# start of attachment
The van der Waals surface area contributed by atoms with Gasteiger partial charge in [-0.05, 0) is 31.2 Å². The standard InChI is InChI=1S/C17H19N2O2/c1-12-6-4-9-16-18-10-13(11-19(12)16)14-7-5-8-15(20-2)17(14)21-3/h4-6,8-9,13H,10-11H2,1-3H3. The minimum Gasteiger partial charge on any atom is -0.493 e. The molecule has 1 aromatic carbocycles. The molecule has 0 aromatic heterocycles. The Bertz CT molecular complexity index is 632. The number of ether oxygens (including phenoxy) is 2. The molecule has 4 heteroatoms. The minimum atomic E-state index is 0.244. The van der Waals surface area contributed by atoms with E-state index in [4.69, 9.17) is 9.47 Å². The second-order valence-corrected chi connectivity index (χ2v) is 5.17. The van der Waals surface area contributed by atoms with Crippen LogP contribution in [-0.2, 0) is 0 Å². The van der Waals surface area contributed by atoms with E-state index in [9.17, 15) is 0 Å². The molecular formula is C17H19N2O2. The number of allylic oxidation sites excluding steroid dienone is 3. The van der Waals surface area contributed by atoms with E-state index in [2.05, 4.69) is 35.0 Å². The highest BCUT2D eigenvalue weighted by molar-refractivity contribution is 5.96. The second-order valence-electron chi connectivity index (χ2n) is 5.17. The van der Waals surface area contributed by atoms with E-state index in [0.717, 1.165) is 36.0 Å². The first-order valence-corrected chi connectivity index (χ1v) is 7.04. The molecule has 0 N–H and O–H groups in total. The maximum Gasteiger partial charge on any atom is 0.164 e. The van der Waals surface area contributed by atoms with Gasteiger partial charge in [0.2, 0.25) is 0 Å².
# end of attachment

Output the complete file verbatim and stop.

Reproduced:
The van der Waals surface area contributed by atoms with Gasteiger partial charge in [-0.05, 0) is 31.2 Å². The standard InChI is InChI=1S/C17H19N2O2/c1-12-6-4-9-16-18-10-13(11-19(12)16)14-7-5-8-15(20-2)17(14)21-3/h4-6,8-9,13H,10-11H2,1-3H3. The minimum Gasteiger partial charge on any atom is -0.493 e. The molecule has 1 aromatic carbocycles. The molecule has 0 aromatic heterocycles. The Bertz CT molecular complexity index is 632. The number of ether oxygens (including phenoxy) is 2. The molecule has 4 heteroatoms. The minimum atomic E-state index is 0.244. The van der Waals surface area contributed by atoms with E-state index in [4.69, 9.17) is 9.47 Å². The second-order valence-corrected chi connectivity index (χ2v) is 5.17. The van der Waals surface area contributed by atoms with Crippen LogP contribution in [-0.2, 0) is 0 Å². The van der Waals surface area contributed by atoms with E-state index in [9.17, 15) is 0 Å². The molecular formula is C17H19N2O2. The number of allylic oxidation sites excluding steroid dienone is 3. The van der Waals surface area contributed by atoms with E-state index in [2.05, 4.69) is 35.0 Å². The highest BCUT2D eigenvalue weighted by molar-refractivity contribution is 5.96. The second-order valence-electron chi connectivity index (χ2n) is 5.17. The van der Waals surface area contributed by atoms with E-state index in [0.717, 1.165) is 36.0 Å². The first-order valence-corrected chi connectivity index (χ1v) is 7.04. The molecule has 0 N–H and O–H groups in total. The maximum Gasteiger partial charge on any atom is 0.164 e. The van der Waals surface area contributed by atoms with Gasteiger partial charge in [0.2, 0.25) is 0 Å².